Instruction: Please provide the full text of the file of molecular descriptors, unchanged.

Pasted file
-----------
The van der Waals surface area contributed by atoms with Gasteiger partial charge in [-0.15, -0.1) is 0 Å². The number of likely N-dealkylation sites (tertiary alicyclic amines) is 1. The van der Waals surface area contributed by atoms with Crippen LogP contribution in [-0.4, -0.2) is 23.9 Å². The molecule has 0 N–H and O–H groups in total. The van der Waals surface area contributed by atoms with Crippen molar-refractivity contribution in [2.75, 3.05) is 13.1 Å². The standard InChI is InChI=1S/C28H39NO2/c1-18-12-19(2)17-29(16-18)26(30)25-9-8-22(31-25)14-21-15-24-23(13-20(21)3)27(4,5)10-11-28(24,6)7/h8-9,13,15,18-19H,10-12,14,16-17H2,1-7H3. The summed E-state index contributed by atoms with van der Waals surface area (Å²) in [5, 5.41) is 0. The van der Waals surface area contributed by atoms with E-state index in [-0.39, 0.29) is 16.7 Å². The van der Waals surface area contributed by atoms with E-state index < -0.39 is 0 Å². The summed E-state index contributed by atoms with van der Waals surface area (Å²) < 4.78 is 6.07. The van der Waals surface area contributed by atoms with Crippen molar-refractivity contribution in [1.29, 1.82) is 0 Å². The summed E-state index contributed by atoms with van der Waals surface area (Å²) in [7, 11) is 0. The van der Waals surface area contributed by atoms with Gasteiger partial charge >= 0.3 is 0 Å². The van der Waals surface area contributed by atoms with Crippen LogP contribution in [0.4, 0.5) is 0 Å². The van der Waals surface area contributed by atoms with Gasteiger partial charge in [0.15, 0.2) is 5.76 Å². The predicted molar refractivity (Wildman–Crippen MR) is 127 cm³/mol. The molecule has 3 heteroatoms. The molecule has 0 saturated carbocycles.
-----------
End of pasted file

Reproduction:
The van der Waals surface area contributed by atoms with Gasteiger partial charge in [-0.15, -0.1) is 0 Å². The number of likely N-dealkylation sites (tertiary alicyclic amines) is 1. The van der Waals surface area contributed by atoms with Crippen LogP contribution in [-0.4, -0.2) is 23.9 Å². The molecule has 0 N–H and O–H groups in total. The van der Waals surface area contributed by atoms with Crippen molar-refractivity contribution in [2.75, 3.05) is 13.1 Å². The standard InChI is InChI=1S/C28H39NO2/c1-18-12-19(2)17-29(16-18)26(30)25-9-8-22(31-25)14-21-15-24-23(13-20(21)3)27(4,5)10-11-28(24,6)7/h8-9,13,15,18-19H,10-12,14,16-17H2,1-7H3. The summed E-state index contributed by atoms with van der Waals surface area (Å²) in [5, 5.41) is 0. The van der Waals surface area contributed by atoms with E-state index in [-0.39, 0.29) is 16.7 Å². The van der Waals surface area contributed by atoms with E-state index < -0.39 is 0 Å². The summed E-state index contributed by atoms with van der Waals surface area (Å²) < 4.78 is 6.07. The van der Waals surface area contributed by atoms with Crippen molar-refractivity contribution in [1.29, 1.82) is 0 Å². The summed E-state index contributed by atoms with van der Waals surface area (Å²) in [7, 11) is 0. The van der Waals surface area contributed by atoms with Gasteiger partial charge >= 0.3 is 0 Å². The van der Waals surface area contributed by atoms with Crippen LogP contribution in [0.4, 0.5) is 0 Å². The van der Waals surface area contributed by atoms with Gasteiger partial charge in [0.15, 0.2) is 5.76 Å². The predicted molar refractivity (Wildman–Crippen MR) is 127 cm³/mol. The molecule has 3 heteroatoms. The molecule has 0 saturated carbocycles.